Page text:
By Sheila Mulrooney Eldred
Cora Baker, a Potawatomi Native American from Wisconsin, spent a lifetime collecting heirloom seeds; some of her stock are believed to link back to plants that grew more than 800 years ago.
“I had prayed and prayed that someone would take this gardening up again,” she wrote, with the help of her great-granddaughter, shortly before her death in 2000 at the age of 94. “I feel that the Great Creator has answered my humble prayers.”
The answer came in the form of Dream of Wild Health, a garden-based education program in St. Paul, Minnesota, the group to whom Baker sent her collection.
Now, Baker’s life savings of seeds are flourishing into black turtle beans, Mandan blue flint corn, colorful Arikara squash and Potawatomi lima beans.
“We’re growing things we’ve never seen,” says Sally Auger, executive director of the project. “It’s an awesome responsibility to carry this on.”
Auger founded the project in 1999 in the hopes that a revitalized indigenous food supply might help curtail the spread of diet-related diseases among Native Americans.
And there’s some reason to hope that Auger’s plan is well-founded; after conducting tests on the seeds, University of Minnesota scientists were stunned to discover that the antioxidants in Auger’s beans outnumbered grocery store beans by about 20 to 1. One variety of squash contained over twice the calcium and magnesium of grocery store squash. Hominy corn contained half the calories.
Auger hopes the project will help native Americans return to the healthier lifestyle of their heritage, when "we hunted and fished and trapped and grew what we needed."
Another bonus is connecting children and teens with their heritage.
“We’re re-establishing a connection with the earth,” says Jewell Arcoren, the project’s cultural and youth coordinator, recalling a time when people used to nourish the plants with song in addition to water and dirt. “We’re calling up genetic memories. And the kids like the idea that they have their own food. It’s real Indian food. It gets them excited.” Plus, she says, the taste of the vegetables is “just unbelievable.”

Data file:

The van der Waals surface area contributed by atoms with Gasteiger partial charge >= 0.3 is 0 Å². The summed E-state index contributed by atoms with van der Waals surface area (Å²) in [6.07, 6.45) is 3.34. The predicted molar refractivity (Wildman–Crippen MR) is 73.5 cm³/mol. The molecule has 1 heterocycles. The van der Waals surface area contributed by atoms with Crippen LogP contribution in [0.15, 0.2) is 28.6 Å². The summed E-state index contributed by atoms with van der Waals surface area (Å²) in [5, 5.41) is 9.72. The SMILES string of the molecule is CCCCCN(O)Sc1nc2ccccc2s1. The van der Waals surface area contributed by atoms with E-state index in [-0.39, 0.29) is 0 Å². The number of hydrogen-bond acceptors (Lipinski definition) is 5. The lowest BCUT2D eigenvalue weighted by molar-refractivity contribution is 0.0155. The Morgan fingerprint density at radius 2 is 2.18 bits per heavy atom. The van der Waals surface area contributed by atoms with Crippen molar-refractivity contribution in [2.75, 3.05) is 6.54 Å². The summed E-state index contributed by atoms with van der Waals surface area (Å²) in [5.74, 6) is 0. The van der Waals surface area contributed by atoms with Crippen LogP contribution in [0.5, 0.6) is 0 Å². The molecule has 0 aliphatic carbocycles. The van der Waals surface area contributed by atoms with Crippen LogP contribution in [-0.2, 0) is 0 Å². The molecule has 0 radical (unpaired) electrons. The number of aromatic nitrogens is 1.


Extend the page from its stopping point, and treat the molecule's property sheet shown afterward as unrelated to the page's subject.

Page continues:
“The tomatoes have a rich texture,” Auger says. “They’re almost purple, they’re so red. They taste meaty. When you eat it, you know they’re different. They’re more intense.”
Last summer, the project—the only program of its kind in the Midwest—finally found a permanent home on a 10-acre farm close to the Twin Cities.
Last year’s harvest produced lots of squash, mint and lettuce. This summer, a new project will help a women’s co-operative learn how to transform beans and vegetables into traditional foods and medicines.
Other plans abound: Auger hopes to create a marketable, signature bean soup to help support the farm. And Auger and Arcoren are hoping to get some expert advice on planting some of the most delicate seeds in their collection, varieties with only a handful of seeds remaining—including Cora Baker’s Winnebago Indian squash that looks like a loofah sponge.
Although Native Americans “from all over” responded to Auger’s call for seeds—sending them wrapped in old socks, tattered envelopes, even bits of toilet paper—it was Baker’s contribution that turned the gardening project into a reality.
“I became a sort of depository of seeds,” Baker wrote. “Some Indian people felt that I should have the seeds from their family. They must have felt I could hold on to them.”
Now Auger and her project are holding on. “We have a lifetime commitment to carrying on this dream of having healthy people who can eat healthy food,” she says.